Android: Netrunner Tournament (Sep B)

Tournament at 12 p.m. You're allowed to use cards up to, and including, the Opening Moves expansion. You're welcome to come early and learn the game beforehand (I always have extra decks to lend). Please come and teach the game too if you have time.

There'll be a $5 entry fee, with Game Night Kit contents or store credit as prizes.

RSVP is not required, but it'd be great if you do so and let us know if you're considering coming, so we have an idea of headcount.

 

From BGG,

Android: Netrunner is an asymmetrical Living Card Game for two players. Set in the cyberpunk future of Android and Infiltration, the game pits a megacorporation and its massive resources against the subversive talents of lone runners.

Corporations seek to score agendas by advancing them. Doing so takes time and credits. To buy the time and earn the credits they need, they must secure their servers and data forts with "ice". These security programs come in different varieties, from simple barriers, to code gates and aggressive sentries. They serve as the corporation's virtual eyes, ears, and machine guns on the sprawling information superhighways of the network.

In turn, runners need to spend their time and credits acquiring a sufficient wealth of resources, purchasing the necessary hardware, and developing suitably powerful ice-breaker programs to hack past corporate security measures. Their jobs are always a little desperate, driven by tight timelines, and shrouded in mystery. When a runner jacks-in and starts a run at a corporate server, he risks having his best programs trashed or being caught by a trace program and left vulnerable to corporate countermeasures. It's not uncommon for an unprepared runner to fail to bypass a nasty sentry and suffer massive brain damage as a result. Even if a runner gets through a data fort's defenses, there's no telling what it holds. Sometimes, the runner finds something of value. Sometimes, the best he can do is work to trash whatever the corporation was developing.

The first player to seven points wins the game, but not likely before he suffers some brain damage or bad publicity.

From me,

Do not be put off by the term 'Living Card Game'. Android: Netrunner is perfectly playable with just the base set (without worrying about building your own deck at all), and shines as a game where your in-game play truly matters, instead of taking a backseat to what you sprinkled into your deck. And this is one of the most thematic card games out there, with each side playing completely differently from the other and functioning as separate halves to a whole.

Designed by Richard Garfield in the '90s and often lauded as the best game he's ever designed (yes, including Magic: The Gathering and King of Tokyo!), this game has been brought back in Fantasy Flight Games' Living Card Game format, which offers the customization options for your deck without making you waste money on random-card booster packs. Only a handful of mini-expansion packs have been released (called data packs), which also means it's the best possible time to get into this game (instead of being intimidated by a large card-pool).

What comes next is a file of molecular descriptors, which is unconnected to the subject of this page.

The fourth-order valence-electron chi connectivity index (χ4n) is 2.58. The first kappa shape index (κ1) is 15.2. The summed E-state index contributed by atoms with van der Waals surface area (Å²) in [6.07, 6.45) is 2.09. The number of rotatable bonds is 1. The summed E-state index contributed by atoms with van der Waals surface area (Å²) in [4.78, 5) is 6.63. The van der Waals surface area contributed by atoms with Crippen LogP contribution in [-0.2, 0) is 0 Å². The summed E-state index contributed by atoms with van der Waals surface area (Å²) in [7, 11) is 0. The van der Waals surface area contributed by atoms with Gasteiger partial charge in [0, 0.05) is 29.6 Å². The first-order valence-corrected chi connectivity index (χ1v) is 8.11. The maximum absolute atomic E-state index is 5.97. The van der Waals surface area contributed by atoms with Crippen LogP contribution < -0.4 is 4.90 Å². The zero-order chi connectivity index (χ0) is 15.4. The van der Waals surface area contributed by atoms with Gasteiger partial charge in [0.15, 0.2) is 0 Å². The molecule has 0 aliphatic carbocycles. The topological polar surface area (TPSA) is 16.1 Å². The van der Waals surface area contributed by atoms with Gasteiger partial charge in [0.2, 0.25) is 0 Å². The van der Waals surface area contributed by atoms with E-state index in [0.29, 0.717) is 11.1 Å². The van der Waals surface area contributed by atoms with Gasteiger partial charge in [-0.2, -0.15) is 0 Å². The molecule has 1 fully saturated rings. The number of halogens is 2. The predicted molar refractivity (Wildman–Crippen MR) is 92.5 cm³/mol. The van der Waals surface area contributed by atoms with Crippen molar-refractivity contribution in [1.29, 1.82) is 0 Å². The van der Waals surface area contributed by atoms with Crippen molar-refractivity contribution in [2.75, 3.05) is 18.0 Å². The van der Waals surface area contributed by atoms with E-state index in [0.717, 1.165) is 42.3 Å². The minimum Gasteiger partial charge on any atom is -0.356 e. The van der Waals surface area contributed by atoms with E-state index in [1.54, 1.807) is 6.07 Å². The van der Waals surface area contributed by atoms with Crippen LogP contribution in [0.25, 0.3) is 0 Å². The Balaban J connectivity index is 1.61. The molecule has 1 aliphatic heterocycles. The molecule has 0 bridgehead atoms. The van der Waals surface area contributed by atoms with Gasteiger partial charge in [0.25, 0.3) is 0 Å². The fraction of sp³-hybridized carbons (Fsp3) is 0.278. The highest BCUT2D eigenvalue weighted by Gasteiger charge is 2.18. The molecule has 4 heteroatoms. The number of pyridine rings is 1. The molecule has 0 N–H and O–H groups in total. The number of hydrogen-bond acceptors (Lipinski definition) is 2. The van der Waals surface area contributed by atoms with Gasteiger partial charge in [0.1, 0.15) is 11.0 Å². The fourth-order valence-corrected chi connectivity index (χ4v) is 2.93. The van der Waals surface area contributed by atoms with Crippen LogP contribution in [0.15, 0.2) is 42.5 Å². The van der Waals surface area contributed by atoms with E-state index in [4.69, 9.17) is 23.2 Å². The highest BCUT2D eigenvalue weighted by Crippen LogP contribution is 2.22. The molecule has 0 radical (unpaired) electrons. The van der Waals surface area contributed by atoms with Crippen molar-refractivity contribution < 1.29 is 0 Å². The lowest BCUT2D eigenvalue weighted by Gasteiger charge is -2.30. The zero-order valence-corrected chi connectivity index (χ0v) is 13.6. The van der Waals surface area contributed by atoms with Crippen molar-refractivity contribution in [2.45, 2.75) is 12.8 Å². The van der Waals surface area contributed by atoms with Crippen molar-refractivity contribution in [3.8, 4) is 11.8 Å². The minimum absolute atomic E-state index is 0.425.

The tournament is 3 to 4 rounds of Swiss, no knock-out or final. Official Tournament Rules will be followed. Each round is allotted 75 minutes, and you're expected to complete 2 games in that time with your opponent, so each of you gets to play as both Runner and Corporation in each round.

 

Useful links

Android: Netrunner entry on BGG

Android: Netrunner tournaments in Berkeley on BGG

Join or login to comment.

  • A former member
    A former member

    I don't think this is good to advertise for beginners to attend. This is a running tournament with followers on BGG and everyone that attended besides myself and my guest were tournament level competitors who play often.If you want to arrive beforehand to learn and then just watch the tournament afterward that may be good .There weren't any extra decks when we were there. I can't say if that is a good way to approach it or not, since we actually did compete.We did not arrive beforehand because one of us owns a copy of the game and we already had some games completed under our belt. However, we were not on the same level as these guys and it didn't mix well to play with them.

    1 · September 30, 2013

    • A former member
      A former member

      Most of the time we felt like we were getting in their way because we had to ask a lot of questions.Also, because of the style of scoring they use, it forced my friend and I to both sit out a round since we had the lowest scores. Both of us being beginners, we could have used the practice. Not their fault.Everyone was nice, and everyone who competed received a prize.
      I don't recommend competing for beginners, unless you just REALLY want a prize. Recommended for advanced players of the game.

      1 · September 30, 2013

    • David F

      Thanks for the feedback Andrea!

      The idea (in the blurb which I copy+paste from the 1st time, so it might be dated) for beginners is to come learn the game early, then watch the tournament, or game with whoever gets stuck with a bye if there's an odd # of players, or go home. Don't pay the $5 in this case. Though many brave souls would jump immediately into the tournament anyway, with the mentality that you have to play the best in order to improve.

      We will ensure this is made clear to all players new to the tournament.

      September 30, 2013

  • David F

    This tournament is hosted by Martin. Please go to http://www.boardgamegeek.com/geeklist/151163/android-netrunner-tournaments-in-berkeley-ca for more info.

    September 11, 2013

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